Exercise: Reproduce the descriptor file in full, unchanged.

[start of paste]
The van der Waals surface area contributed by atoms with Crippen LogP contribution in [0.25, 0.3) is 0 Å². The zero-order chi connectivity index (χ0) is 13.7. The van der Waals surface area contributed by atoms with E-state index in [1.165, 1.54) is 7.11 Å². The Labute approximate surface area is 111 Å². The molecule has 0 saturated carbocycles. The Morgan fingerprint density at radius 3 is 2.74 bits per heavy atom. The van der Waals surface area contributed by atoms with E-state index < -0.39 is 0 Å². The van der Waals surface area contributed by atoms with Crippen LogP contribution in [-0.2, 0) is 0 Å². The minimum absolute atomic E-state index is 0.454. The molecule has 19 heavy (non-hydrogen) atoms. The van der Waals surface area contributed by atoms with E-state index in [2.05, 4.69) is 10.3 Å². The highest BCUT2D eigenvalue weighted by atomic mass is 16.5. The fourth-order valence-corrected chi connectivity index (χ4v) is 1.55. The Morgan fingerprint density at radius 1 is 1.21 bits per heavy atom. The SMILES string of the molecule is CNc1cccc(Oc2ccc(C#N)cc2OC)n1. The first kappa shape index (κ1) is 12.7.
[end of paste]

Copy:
The van der Waals surface area contributed by atoms with Crippen LogP contribution in [0.25, 0.3) is 0 Å². The zero-order chi connectivity index (χ0) is 13.7. The van der Waals surface area contributed by atoms with E-state index in [1.165, 1.54) is 7.11 Å². The Labute approximate surface area is 111 Å². The molecule has 0 saturated carbocycles. The Morgan fingerprint density at radius 3 is 2.74 bits per heavy atom. The van der Waals surface area contributed by atoms with E-state index < -0.39 is 0 Å². The van der Waals surface area contributed by atoms with Crippen LogP contribution in [-0.2, 0) is 0 Å². The minimum absolute atomic E-state index is 0.454. The molecule has 19 heavy (non-hydrogen) atoms. The van der Waals surface area contributed by atoms with E-state index in [2.05, 4.69) is 10.3 Å². The highest BCUT2D eigenvalue weighted by atomic mass is 16.5. The fourth-order valence-corrected chi connectivity index (χ4v) is 1.55. The Morgan fingerprint density at radius 1 is 1.21 bits per heavy atom. The SMILES string of the molecule is CNc1cccc(Oc2ccc(C#N)cc2OC)n1. The first kappa shape index (κ1) is 12.7.